In another guide, INOC’s Ben Cone explored a few best practices for enterprise network monitoring in particular, pointing out a few elements that are critical today, such as:
- mastering today’s protocols;
- marrying disparate data points to unlock deeper insights, and
- establishing a holistic view of the network environment to facilitate improved coordination across departments, thus minimizing organizational challenges and enhancing problem-solving.
Performance management tools, such as Application Performance Management (APM) software, should be employed to closely monitor how well the network serves end-users and applications. APM tools can monitor network activity, analyze performance data, and provide insights for improvement, ensuring the network delivers an optimal user experience.
By combining these traditional and advanced tools and techniques, enterprises can achieve a more dynamic and proactive approach to network monitoring and performance management.
This combination helps maintain high network uptime and ensure a seamless user experience. It's essential to regularly update monitoring parameters and performance management strategies to keep pace with changing network conditions and business requirements. As network environments continue to grow more complex and dynamic, these practices will remain critical to successful network management.
💡 INOC recommends
First, recognize the growing importance of data in managing a network. From a performance management perspective, the role of data has grown significantly. In an era where more data equates to more insights, companies are increasingly focusing on capturing and analyzing every data point. Using third-party tools or custom-developed ones can enable us to gather insights that can arm clients to make informed decisions and have insightful conversations with their providers.
Take chronic or problem management, for instance. INOC’s Director of Advanced Technical Services, Austin Kelly, recounted how analyzing performance data allowed his team to spot when network links were under strain through a specific provider. By providing this information to their clients in the form of monthly average totals, they could negotiate with their provider to resolve long-standing chronic issues and even seek financial compensation.
Another example Austin cited was how the team pinpointed a chronic issue where a train's daily passage was causing excessive vibrations on a fiber run, leading to service interruptions. The wealth of data they collected led them to this conclusion and, ultimately, to a solution. As Austin succinctly put it, "The more data you have, the more apt you are to identify where issues are and where they're occurring."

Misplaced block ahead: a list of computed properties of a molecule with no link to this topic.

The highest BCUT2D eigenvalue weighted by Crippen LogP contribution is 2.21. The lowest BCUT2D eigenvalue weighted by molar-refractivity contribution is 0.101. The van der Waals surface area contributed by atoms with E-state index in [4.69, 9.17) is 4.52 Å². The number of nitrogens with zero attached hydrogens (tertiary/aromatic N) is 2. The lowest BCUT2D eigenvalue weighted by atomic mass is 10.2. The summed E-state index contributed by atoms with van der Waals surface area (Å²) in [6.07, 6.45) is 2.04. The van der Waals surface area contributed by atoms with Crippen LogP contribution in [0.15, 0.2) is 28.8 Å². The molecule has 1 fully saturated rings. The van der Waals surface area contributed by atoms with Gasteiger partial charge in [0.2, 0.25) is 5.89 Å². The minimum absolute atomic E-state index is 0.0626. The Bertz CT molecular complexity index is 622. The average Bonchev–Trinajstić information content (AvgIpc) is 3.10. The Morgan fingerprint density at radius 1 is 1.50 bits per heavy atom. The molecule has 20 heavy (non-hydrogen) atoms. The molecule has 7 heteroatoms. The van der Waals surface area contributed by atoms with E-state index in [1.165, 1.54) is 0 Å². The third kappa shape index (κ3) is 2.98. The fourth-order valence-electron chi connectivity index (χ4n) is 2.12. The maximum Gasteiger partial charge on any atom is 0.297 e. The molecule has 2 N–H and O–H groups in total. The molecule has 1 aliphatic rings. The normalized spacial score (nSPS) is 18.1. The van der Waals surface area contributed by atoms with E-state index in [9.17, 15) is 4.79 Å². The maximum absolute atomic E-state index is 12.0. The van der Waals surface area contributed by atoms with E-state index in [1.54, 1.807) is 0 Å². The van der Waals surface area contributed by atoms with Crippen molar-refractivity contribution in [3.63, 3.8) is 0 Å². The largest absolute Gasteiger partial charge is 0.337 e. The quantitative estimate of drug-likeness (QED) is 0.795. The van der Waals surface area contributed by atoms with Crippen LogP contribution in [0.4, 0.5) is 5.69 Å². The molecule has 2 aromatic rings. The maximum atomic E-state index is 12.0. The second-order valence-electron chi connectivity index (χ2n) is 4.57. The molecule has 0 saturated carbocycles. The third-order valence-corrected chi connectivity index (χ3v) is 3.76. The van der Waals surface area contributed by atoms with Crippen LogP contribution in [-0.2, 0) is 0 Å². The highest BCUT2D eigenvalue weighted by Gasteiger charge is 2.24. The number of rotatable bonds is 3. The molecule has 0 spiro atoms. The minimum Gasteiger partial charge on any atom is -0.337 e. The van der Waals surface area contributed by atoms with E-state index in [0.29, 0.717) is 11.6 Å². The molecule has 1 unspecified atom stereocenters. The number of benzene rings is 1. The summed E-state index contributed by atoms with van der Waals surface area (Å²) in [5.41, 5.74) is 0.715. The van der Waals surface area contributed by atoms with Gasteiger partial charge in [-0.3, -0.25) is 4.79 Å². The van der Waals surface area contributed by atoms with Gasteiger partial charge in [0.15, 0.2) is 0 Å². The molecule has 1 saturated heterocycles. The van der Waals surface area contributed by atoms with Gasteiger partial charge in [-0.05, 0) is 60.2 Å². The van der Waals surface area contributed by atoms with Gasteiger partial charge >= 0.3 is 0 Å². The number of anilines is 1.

Second, rethink your approach to network monitoring. When it comes to network monitoring, the team at INOC doesn't just rely on raw alerts from devices. As INOC’s VP of technology, Jim Martin puts it, "Monitoring is more than just the raw alerts off of devices because that's only giving you a piece of the puzzle." Jim emphasizes that understanding the business impact of a malfunctioning device or port is essential to prioritize the resolution process effectively. It's about comprehending the overall situation and severity, not just noting that there is an issue.
INOC's approach to network monitoring and performance management is about understanding the 'why' behind the alerts and the level of impact they could have on the business. In Jim's words, "Companies always have the alarms that tell them what's happening. We provide the additional context of why you should care and how much you should care."
Network Maintenance and Support
Effective network maintenance and support requires companies to take a proactive approach to detect and resolve issues before they impact business operations. To ensure that the network is always running optimally, enterprises need to conduct regular network audits, software updates, hardware maintenance, and troubleshooting.